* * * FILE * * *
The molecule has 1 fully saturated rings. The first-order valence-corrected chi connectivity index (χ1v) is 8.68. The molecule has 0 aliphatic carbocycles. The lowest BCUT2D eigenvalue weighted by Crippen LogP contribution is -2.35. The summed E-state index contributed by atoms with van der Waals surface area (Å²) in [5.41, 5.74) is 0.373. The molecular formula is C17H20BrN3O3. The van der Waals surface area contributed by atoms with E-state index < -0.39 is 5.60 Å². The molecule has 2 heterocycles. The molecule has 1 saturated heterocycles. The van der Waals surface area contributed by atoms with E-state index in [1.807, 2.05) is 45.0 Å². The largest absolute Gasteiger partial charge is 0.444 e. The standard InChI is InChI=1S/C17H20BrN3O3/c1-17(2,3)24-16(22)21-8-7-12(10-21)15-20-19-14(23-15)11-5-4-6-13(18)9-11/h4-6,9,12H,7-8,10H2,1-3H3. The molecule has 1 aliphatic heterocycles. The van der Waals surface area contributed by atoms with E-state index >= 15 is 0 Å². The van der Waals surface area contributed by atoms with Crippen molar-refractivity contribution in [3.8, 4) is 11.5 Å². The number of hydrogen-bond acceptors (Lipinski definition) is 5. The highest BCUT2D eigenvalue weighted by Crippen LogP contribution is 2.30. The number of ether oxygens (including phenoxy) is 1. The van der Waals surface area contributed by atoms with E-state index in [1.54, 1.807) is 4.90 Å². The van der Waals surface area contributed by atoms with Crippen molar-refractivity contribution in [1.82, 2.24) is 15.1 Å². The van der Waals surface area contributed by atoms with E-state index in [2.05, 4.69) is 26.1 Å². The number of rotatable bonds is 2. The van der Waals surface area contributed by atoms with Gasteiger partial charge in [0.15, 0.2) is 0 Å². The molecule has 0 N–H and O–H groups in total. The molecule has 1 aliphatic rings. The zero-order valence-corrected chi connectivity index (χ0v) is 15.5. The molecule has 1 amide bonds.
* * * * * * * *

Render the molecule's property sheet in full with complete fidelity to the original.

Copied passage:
The molecule has 1 fully saturated rings. The first-order valence-corrected chi connectivity index (χ1v) is 8.68. The molecule has 0 aliphatic carbocycles. The lowest BCUT2D eigenvalue weighted by Crippen LogP contribution is -2.35. The summed E-state index contributed by atoms with van der Waals surface area (Å²) in [5.41, 5.74) is 0.373. The molecular formula is C17H20BrN3O3. The van der Waals surface area contributed by atoms with E-state index < -0.39 is 5.60 Å². The molecule has 2 heterocycles. The molecule has 1 saturated heterocycles. The van der Waals surface area contributed by atoms with E-state index in [1.807, 2.05) is 45.0 Å². The largest absolute Gasteiger partial charge is 0.444 e. The standard InChI is InChI=1S/C17H20BrN3O3/c1-17(2,3)24-16(22)21-8-7-12(10-21)15-20-19-14(23-15)11-5-4-6-13(18)9-11/h4-6,9,12H,7-8,10H2,1-3H3. The molecule has 1 aliphatic heterocycles. The van der Waals surface area contributed by atoms with E-state index >= 15 is 0 Å². The van der Waals surface area contributed by atoms with Crippen molar-refractivity contribution in [3.8, 4) is 11.5 Å². The number of hydrogen-bond acceptors (Lipinski definition) is 5. The highest BCUT2D eigenvalue weighted by Crippen LogP contribution is 2.30. The number of ether oxygens (including phenoxy) is 1. The van der Waals surface area contributed by atoms with E-state index in [1.54, 1.807) is 4.90 Å². The van der Waals surface area contributed by atoms with Crippen molar-refractivity contribution in [1.82, 2.24) is 15.1 Å². The van der Waals surface area contributed by atoms with E-state index in [2.05, 4.69) is 26.1 Å². The number of rotatable bonds is 2. The van der Waals surface area contributed by atoms with Gasteiger partial charge in [0.15, 0.2) is 0 Å². The molecule has 0 N–H and O–H groups in total. The molecule has 1 aliphatic rings. The zero-order valence-corrected chi connectivity index (χ0v) is 15.5. The molecule has 1 amide bonds.